The second floor also includes a conference room with a large video display for client presentations and a library full of product books for clients to peruse unassisted. Downstairs, "we have integrated signage with images and text divided into sections that unobtrusively let clients discover who we are, our history, our approach, etc.," he says, noting the goal of the showroom, which offers cabinetry from Bentwood and Quality Custom Cabinetry, is to make clients feel comfortable.

While Past Basket's Geneva showroom only has a finite amount of space, it is able to extend its reach across the Chicago area, with a full kitchen display installed at the Abt: Appliances showroom in Glenview, IL, using appliances Abt sells, and up to Kohler, WI, where it has a full kitchen display in one of its three home accessories retail stores. The other two are in Milwaukee, WI and Geneva.

Further extending the firm's reach in the Chicago area is Past Basket's Web site, where clients can see professional photos of the firm's work.

Showroom Provides Detailed Visuals and Style Education

A showroom should be a detailed, visual interpretation of a range of styles native to the firm and the market it serves. It's a very good premise for any kitchen and bath dealer, but it's one Kleppinger Design Group holds dear.

The Fairfax, VA-based firm began two years ago and now has approximately 17 displays across 5,000 sq. ft., including a large, Crystal kitchen display devised by designer Andrew Gay that received an honorable mention for its attention to detail in Category 9/Showrooms in this year's NKBA Design Competition.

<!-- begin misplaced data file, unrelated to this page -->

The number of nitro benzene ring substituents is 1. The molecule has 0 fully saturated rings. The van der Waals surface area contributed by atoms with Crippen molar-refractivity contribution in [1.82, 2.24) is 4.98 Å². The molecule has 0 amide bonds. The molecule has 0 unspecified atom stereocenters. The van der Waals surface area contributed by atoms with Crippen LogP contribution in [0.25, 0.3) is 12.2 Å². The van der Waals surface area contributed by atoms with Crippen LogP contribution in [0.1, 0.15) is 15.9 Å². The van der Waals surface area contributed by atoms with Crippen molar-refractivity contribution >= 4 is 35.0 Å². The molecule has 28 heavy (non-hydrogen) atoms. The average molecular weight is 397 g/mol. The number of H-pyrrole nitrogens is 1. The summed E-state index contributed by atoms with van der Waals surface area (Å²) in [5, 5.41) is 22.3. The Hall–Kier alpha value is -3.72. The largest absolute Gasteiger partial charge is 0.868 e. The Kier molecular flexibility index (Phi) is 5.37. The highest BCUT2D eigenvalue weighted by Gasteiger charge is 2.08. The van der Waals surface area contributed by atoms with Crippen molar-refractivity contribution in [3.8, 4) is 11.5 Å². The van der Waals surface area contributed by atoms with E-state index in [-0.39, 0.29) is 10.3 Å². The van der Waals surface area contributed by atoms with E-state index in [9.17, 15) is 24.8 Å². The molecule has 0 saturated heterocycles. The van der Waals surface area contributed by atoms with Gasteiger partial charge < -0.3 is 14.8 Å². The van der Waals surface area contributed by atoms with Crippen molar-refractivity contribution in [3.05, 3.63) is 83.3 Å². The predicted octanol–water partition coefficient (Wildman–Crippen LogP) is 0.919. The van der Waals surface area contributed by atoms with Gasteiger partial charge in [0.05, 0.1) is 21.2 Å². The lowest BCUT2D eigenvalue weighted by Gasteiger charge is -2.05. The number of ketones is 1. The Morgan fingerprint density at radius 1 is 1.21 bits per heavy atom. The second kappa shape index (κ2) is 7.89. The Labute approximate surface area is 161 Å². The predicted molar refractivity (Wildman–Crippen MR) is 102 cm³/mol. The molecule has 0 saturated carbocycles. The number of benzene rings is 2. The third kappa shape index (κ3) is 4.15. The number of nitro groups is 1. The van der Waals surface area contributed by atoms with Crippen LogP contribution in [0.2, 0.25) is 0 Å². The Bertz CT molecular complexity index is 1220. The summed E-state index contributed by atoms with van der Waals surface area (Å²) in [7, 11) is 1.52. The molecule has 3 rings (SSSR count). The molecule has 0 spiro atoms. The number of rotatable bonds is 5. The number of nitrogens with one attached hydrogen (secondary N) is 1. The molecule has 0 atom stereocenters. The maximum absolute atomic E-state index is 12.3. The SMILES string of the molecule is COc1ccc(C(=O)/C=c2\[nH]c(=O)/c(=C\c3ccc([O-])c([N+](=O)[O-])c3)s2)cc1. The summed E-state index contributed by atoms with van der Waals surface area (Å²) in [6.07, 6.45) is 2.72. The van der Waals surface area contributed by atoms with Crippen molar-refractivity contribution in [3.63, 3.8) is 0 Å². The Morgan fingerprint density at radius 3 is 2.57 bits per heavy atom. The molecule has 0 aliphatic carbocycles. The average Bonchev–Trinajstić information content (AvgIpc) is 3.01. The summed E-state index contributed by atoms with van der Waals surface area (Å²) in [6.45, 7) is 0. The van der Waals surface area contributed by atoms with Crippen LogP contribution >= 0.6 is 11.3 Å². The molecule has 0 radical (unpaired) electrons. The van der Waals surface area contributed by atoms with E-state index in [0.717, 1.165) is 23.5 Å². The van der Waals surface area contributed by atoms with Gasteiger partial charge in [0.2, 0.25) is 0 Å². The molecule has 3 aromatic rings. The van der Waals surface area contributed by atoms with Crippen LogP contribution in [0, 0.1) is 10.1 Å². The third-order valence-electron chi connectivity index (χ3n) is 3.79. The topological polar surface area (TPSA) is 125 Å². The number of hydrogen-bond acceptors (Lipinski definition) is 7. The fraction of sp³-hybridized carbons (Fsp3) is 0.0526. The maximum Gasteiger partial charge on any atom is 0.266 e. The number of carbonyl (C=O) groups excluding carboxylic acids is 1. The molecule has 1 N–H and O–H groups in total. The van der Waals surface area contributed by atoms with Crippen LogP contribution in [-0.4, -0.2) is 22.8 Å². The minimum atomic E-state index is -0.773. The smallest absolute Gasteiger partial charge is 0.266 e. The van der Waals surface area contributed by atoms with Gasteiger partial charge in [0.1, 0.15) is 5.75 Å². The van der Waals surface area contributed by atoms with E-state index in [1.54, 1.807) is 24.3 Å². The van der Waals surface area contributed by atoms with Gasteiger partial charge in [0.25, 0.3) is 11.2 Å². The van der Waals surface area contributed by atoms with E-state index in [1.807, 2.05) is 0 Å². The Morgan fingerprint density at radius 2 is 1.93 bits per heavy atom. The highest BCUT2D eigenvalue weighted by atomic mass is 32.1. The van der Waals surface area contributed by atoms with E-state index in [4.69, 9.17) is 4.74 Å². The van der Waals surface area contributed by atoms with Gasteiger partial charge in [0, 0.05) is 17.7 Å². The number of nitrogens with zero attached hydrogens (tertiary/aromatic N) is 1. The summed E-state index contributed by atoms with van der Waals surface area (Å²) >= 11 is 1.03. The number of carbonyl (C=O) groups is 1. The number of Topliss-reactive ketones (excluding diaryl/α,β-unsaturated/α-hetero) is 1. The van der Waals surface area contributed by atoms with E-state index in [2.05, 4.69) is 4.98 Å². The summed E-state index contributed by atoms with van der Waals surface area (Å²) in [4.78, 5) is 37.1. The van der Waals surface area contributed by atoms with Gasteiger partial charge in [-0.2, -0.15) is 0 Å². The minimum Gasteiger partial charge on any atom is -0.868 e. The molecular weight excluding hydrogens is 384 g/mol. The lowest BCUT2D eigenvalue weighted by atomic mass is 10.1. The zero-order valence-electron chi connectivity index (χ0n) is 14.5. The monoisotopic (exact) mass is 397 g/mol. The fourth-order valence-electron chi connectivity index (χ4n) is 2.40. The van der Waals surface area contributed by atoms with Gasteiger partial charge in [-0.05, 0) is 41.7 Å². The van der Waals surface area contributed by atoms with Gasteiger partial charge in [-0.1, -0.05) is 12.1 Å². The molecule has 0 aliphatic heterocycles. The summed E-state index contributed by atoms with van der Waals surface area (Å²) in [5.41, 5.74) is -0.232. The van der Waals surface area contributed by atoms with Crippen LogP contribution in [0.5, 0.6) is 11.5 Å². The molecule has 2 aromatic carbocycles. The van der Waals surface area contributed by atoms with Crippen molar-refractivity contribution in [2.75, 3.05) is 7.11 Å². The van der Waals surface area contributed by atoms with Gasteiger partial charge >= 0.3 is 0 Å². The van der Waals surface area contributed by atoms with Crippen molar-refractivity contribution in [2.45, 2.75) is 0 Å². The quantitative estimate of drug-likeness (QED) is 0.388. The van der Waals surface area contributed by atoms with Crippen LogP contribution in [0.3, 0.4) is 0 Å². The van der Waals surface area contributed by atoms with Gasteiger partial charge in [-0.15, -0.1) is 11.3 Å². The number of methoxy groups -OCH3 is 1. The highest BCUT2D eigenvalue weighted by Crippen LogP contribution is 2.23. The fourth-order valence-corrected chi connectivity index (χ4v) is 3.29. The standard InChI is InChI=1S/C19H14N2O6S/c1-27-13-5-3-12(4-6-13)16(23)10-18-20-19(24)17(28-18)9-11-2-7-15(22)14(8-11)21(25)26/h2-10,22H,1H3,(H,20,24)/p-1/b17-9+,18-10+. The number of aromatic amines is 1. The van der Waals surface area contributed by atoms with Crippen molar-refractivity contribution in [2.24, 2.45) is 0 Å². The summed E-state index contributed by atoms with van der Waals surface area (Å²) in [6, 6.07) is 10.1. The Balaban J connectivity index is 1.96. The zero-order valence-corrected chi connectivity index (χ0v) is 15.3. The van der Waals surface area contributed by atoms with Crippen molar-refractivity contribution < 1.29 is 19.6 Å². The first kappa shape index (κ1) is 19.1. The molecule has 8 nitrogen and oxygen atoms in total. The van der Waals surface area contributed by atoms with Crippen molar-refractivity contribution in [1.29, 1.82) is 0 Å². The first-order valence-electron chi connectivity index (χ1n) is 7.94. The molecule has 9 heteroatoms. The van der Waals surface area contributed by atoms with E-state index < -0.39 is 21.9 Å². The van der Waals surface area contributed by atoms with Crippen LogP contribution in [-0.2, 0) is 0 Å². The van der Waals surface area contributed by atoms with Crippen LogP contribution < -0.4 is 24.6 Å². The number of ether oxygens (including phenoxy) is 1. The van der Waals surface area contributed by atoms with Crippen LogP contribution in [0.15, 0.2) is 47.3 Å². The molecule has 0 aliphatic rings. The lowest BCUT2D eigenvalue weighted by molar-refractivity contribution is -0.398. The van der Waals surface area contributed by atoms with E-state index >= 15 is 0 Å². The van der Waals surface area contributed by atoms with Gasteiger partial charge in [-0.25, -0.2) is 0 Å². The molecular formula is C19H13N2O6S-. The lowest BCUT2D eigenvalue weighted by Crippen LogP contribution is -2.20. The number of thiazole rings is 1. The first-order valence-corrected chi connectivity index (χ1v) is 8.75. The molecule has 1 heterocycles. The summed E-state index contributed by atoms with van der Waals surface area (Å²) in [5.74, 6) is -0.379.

According to Gay, the display is a fully accessorized amalgamation of several styles that come together to showcase one look, and it stands as the centerpiece of the showroom. "Many of the details shown are those most requested by clients. A variety of cabinet choices is presented, but the true focal point is the custom hood and mantle, which incorporates carvings, large dentil molding, a custom valance and paneling," explains Gay.

While a more contemporary kitchen sits adjacent to this kitchen, Kleppinger Design Group's showroom mainly highlights the detailed, traditional style popular in and around the Fairfax and Washington, DC area it serves. However, the firm feels it's important to show options, offering four different cabinetry lines – Mid Continent, Shiloh, Crystal and Dutch-Made – plus, Corian, granite, Zodiaq, Cambria, some soapstone and concrete supplied through local fabricators.

According to Gay, another key element of the showroom – beyond its visual interpretation of style – is the layout, which is designed to lead clients through the space, from one display to the next, giving them a chance to see how different products and materials can be mixed.